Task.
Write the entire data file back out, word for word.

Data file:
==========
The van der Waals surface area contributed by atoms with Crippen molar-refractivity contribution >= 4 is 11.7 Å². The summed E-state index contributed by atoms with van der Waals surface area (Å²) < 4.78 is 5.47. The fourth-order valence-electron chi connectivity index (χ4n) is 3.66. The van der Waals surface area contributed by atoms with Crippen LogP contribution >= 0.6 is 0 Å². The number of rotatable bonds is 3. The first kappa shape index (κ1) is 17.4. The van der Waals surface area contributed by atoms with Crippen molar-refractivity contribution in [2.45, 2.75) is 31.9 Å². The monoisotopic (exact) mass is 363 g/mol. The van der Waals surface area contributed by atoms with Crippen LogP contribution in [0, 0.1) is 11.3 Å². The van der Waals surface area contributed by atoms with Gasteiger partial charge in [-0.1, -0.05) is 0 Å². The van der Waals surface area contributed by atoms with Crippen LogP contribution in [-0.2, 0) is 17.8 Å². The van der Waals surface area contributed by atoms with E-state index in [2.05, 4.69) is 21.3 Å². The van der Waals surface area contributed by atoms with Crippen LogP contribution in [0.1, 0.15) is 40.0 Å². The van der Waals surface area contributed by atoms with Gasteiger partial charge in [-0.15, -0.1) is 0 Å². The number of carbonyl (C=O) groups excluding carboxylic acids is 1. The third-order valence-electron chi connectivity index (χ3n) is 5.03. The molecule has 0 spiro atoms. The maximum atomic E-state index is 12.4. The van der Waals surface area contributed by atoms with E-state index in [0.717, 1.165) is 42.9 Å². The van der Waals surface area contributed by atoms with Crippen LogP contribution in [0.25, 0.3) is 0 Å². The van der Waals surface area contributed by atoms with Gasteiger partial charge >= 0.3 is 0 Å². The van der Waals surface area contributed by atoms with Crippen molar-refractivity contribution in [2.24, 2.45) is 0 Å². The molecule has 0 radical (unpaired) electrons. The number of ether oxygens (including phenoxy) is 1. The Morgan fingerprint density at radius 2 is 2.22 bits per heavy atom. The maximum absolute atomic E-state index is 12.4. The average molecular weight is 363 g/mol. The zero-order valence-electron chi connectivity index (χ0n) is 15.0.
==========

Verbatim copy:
The van der Waals surface area contributed by atoms with Crippen molar-refractivity contribution >= 4 is 11.7 Å². The summed E-state index contributed by atoms with van der Waals surface area (Å²) < 4.78 is 5.47. The fourth-order valence-electron chi connectivity index (χ4n) is 3.66. The van der Waals surface area contributed by atoms with Crippen LogP contribution >= 0.6 is 0 Å². The number of rotatable bonds is 3. The first kappa shape index (κ1) is 17.4. The van der Waals surface area contributed by atoms with Crippen molar-refractivity contribution in [2.45, 2.75) is 31.9 Å². The monoisotopic (exact) mass is 363 g/mol. The van der Waals surface area contributed by atoms with Crippen LogP contribution in [0, 0.1) is 11.3 Å². The van der Waals surface area contributed by atoms with Gasteiger partial charge in [-0.1, -0.05) is 0 Å². The van der Waals surface area contributed by atoms with Crippen LogP contribution in [-0.2, 0) is 17.8 Å². The van der Waals surface area contributed by atoms with E-state index in [2.05, 4.69) is 21.3 Å². The van der Waals surface area contributed by atoms with Crippen LogP contribution in [0.1, 0.15) is 40.0 Å². The van der Waals surface area contributed by atoms with Gasteiger partial charge in [-0.15, -0.1) is 0 Å². The number of carbonyl (C=O) groups excluding carboxylic acids is 1. The third-order valence-electron chi connectivity index (χ3n) is 5.03. The molecule has 0 spiro atoms. The maximum atomic E-state index is 12.4. The van der Waals surface area contributed by atoms with E-state index in [0.717, 1.165) is 42.9 Å². The van der Waals surface area contributed by atoms with Crippen LogP contribution in [0.25, 0.3) is 0 Å². The van der Waals surface area contributed by atoms with Gasteiger partial charge >= 0.3 is 0 Å². The van der Waals surface area contributed by atoms with Crippen molar-refractivity contribution in [2.24, 2.45) is 0 Å². The molecule has 0 radical (unpaired) electrons. The number of ether oxygens (including phenoxy) is 1. The Morgan fingerprint density at radius 2 is 2.22 bits per heavy atom. The maximum absolute atomic E-state index is 12.4. The average molecular weight is 363 g/mol. The zero-order valence-electron chi connectivity index (χ0n) is 15.0.